Under the proposed amendment, newly-introduced concepts have surfaced, allowing any company that registers with the MoSF as a small sum overseas remittance service provider (RSP) to be able to transact in overseas remittance within the scope of Feta without obtaining a separate licence. Once registered, RSPs may remit money overseas provided each transaction does not exceed $3,000, with a cap limit at remitting and receiving up to $20,000 per year (per person).

The statutory eligibility requirements for the purposes of registering with the MoSF as an RSP are the following:

  • KRW2 billion ($1.8 million) in paid-in equity capital; and

  • a debt-to-capital ratio of less than 200%.

In addition, an RSP must either make a deposit with the FSS or purchase insurance policies to guarantee payments to its customers. Such a deposit amount with the FSS and the insured amount should be at least three times the expected average daily payment request amount, with KRW300 million as a minimum.

Lastly, the data processing facility maintained by an RSP should satisfy the standards set under the Electronic Financial Transactions Supervisory Regulation. An RSP should implement various measures to secure the reliability of the facility, including the installation of an access control system for key facilities and power generating units, as well as taking additional measures to protect terminals, digital data and data processing system.

Although the general public agrees on the necessity of regulation for consumer protection and reliability purposes, some have argued that these requirements are too burdensome for fintech startups and will act as unnecessary barriers for international remittance via virtual currencies.

In particular, although the Korean government has set a KRW2 billion minimum capital requirement threshold (as compared to a company providing domestic electronic remittance service which are required to maintain a KRW3 billion paid-in capital), there is significant concern that this threshold is too high for a startup. Given the current Korean market conditions, it would be highly unlikely for many smaller startups to secure additional investments to satisfy such minimum capital requirement threshold before the new regulations become effective.


On the one hand, the Korean government is encouraging the development of the fintech industry while on the other firmly adhering to the principle of consumer protection over innovation. At this point, however, it is too early to tell the kind of regulatory framework that will be implemented and how it will affect the fintech industry. Once such a regulatory framework begins to take shape, we will see its full impact and implications on the fintech industry, as only then will consumers and companies be able to conduct business and carry out transactions on the back of higher legal certainty and protection.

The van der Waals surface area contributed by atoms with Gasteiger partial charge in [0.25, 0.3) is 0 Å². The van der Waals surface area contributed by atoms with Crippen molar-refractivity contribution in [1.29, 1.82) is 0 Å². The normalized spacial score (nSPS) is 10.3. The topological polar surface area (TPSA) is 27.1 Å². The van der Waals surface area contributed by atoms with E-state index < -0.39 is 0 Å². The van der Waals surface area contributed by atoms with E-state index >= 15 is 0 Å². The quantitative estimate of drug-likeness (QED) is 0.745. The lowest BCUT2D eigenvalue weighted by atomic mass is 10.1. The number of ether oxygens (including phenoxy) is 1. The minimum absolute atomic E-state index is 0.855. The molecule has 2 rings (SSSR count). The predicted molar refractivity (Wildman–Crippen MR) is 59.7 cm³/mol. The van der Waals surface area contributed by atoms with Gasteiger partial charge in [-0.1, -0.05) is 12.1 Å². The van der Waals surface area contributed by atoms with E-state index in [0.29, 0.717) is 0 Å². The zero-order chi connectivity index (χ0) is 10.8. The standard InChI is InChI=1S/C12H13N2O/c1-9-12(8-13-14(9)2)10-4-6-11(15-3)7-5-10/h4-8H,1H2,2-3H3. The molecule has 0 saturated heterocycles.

About the author



Jae In Lee

Partner, Bae, Kim & Lee

Seoul, South Korea

T: +82-2-3404-6537



Jae In Lee worked as deputy director of the Financial Services Commission from March 2009 to November 2012, where she handled issuance of financial licences, issuance of sanctions against breach of the law, and revision and amendment of financial laws and regulations. After joining Bae, Kim & Lee in 2013, she has represented corporate clients, specialising in financial regulatory matters such as obtaining new licences and necessary approvals for various financial businesses, often in the context of M&As or reorganisations. Recent cases she has worked on include the merger between Hana Bank and Korea Exchange Bank, and the Kakao Bank consortium obtaining internet banking licence. She maintains close working relationship with financial officials in the Korean financial regulatory authorities, and currently serves as an external consultant for the Korean government on numerous advisory committees.

About the author



Se Yeong Im

Associate, Bae, Kim & Lee

Seoul, South Korea

T: +82-2-3404-7640



Se Yeong Im joined Bae, Kim & Lee in 2015 after serving as a military judicial officer. He has expertise in M&A and financial regulatory matters. He advises domestic and foreign corporations on financial regulations including fintech, foreign exchange, data protection and IT issues. Recent cases he worked on include Kakao Bank consortium's obtaining internet banking licence. He double-majored in Computer Science and Chemical Engineering at the University of Illinois at Urbana Champaign (bachelor's degree) and graduated from Yeonsei University Law School.